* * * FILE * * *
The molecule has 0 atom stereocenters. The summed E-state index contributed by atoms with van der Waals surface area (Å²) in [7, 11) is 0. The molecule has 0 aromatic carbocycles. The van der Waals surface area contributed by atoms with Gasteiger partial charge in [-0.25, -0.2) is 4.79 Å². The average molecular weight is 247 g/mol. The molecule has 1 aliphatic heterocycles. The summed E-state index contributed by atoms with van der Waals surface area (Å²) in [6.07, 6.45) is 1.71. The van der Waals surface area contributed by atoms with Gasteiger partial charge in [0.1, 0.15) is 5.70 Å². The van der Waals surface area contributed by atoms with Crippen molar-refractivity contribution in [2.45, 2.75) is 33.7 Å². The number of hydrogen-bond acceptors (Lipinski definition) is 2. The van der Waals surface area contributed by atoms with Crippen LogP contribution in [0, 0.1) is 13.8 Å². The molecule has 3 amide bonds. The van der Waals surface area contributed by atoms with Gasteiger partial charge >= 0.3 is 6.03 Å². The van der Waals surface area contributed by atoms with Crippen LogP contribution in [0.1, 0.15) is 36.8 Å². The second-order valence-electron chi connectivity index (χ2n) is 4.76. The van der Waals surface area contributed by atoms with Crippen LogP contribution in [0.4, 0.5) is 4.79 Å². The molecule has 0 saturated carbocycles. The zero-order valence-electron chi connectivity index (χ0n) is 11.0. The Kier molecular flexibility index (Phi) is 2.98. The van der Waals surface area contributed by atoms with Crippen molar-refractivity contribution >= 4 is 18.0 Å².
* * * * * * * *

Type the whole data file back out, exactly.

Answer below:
The molecule has 0 atom stereocenters. The summed E-state index contributed by atoms with van der Waals surface area (Å²) in [7, 11) is 0. The molecule has 0 aromatic carbocycles. The van der Waals surface area contributed by atoms with Gasteiger partial charge in [-0.25, -0.2) is 4.79 Å². The average molecular weight is 247 g/mol. The molecule has 1 aliphatic heterocycles. The summed E-state index contributed by atoms with van der Waals surface area (Å²) in [6.07, 6.45) is 1.71. The van der Waals surface area contributed by atoms with Gasteiger partial charge in [0.1, 0.15) is 5.70 Å². The van der Waals surface area contributed by atoms with Crippen molar-refractivity contribution in [2.45, 2.75) is 33.7 Å². The number of hydrogen-bond acceptors (Lipinski definition) is 2. The van der Waals surface area contributed by atoms with Crippen LogP contribution in [0, 0.1) is 13.8 Å². The molecule has 3 amide bonds. The van der Waals surface area contributed by atoms with Gasteiger partial charge >= 0.3 is 6.03 Å². The van der Waals surface area contributed by atoms with Crippen LogP contribution in [0.1, 0.15) is 36.8 Å². The second-order valence-electron chi connectivity index (χ2n) is 4.76. The van der Waals surface area contributed by atoms with Crippen LogP contribution in [0.4, 0.5) is 4.79 Å². The molecule has 0 saturated carbocycles. The zero-order valence-electron chi connectivity index (χ0n) is 11.0. The Kier molecular flexibility index (Phi) is 2.98. The van der Waals surface area contributed by atoms with Crippen molar-refractivity contribution >= 4 is 18.0 Å².